There’s a fantastic editorial in India’s “The Economic Times” written by Vivek Wadhwa entitled “What India could become if it learned from the American Dream” that we figured we’d share with the readers of our college admissions blog. As we work with many Indian American students as well as native Indians as they seek to gain admission to highly selective American universities, such as the Ivy League colleges, we thought it important to share an editorial in which the author, an American immigrant from India, compares the American system of education to the system in India and how these two different systems create vastly different opportunities. And by different opportunities, what Wadhwa argues — and we echo — is that if you’re bright and ambitious in the American system as exemplified, for instance, by the success of Indians and Indian Americans in Silicon Valley, you can achieve success in America whereas there is not as much opportunity for upward mobility in India.
As Wadhwa articulates in his piece, “It isn’t generally the poor from India who make it to America; it is the cream of the Indian crop of students and highly skilled workers. People who leave their friends and families behind to build success in foreign lands are inherently more entrepreneurial and risk-taking. Immigrants who come to America face discrimination just as foreigners in any land do. Most Americans are tolerant and open-minded, but racism remains an ugly reality.” Wadhwa goes on to write, “The greatness of America is that a person who achieves success receives the highest respect and is looked up to. Background, race, and religion all become irrelevant. This is the American Dream: an ethos of freedom that provides anyone who achieves success through hard work with the opportunity for prosperity and equality. There are no barriers to upward social mobility in America. That is why immigrants thrive and why America leads the world.” Well said indeed.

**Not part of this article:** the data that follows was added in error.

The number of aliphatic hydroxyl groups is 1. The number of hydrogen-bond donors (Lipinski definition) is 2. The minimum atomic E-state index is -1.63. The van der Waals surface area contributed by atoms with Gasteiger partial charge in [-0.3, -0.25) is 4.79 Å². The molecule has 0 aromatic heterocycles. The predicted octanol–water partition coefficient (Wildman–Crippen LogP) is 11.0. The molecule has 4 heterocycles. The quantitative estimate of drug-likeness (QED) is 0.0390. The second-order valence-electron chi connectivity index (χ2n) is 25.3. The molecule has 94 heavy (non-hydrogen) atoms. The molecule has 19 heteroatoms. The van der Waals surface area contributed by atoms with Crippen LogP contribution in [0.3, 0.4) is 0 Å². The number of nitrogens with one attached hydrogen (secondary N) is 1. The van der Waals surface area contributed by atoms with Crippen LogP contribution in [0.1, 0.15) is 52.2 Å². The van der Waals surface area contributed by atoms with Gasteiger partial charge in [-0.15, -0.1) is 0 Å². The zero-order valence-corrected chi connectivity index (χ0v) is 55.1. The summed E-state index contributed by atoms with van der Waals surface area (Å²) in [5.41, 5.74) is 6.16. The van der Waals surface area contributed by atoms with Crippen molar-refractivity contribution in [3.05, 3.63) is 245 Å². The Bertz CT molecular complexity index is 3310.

The caste system in India stymies upward mobility. So many young, smart, ambitious, and hard-working students within this country won’t be offered the opportunity to receive one of the finest educations in the world. But America does offer that to so many of its own students and even to students from nations such as India (admittedly, you need to have money to attend an elite U.S. university…so we’re not arguing that it’s all fair in America). It’s not, though it is better. With its massive endowment, Harvard, as an example, is very generous with aid to international students, including from India.
But, admittedly, every school is not Harvard. If those students who can afford to pursue their undergraduate studies in America play their cards right, they sure can achieve their American Dreams. And as we’ve recently set up an office within India, we aim to work with more and more native Indians as they seek to achieve their own versions of the this dream at America’s most elite universities (and no, contrary to what many private admissions consultants in India suggest, most universities within the United States are not elite…a select set are). With an education from the finest schools in the land, from this select set, these students can then go on to become movers and shakers in, say, Silicon Valley, as Wadhwa writes, or they can return to their native India and make their country stronger with all that they’ve learned in America.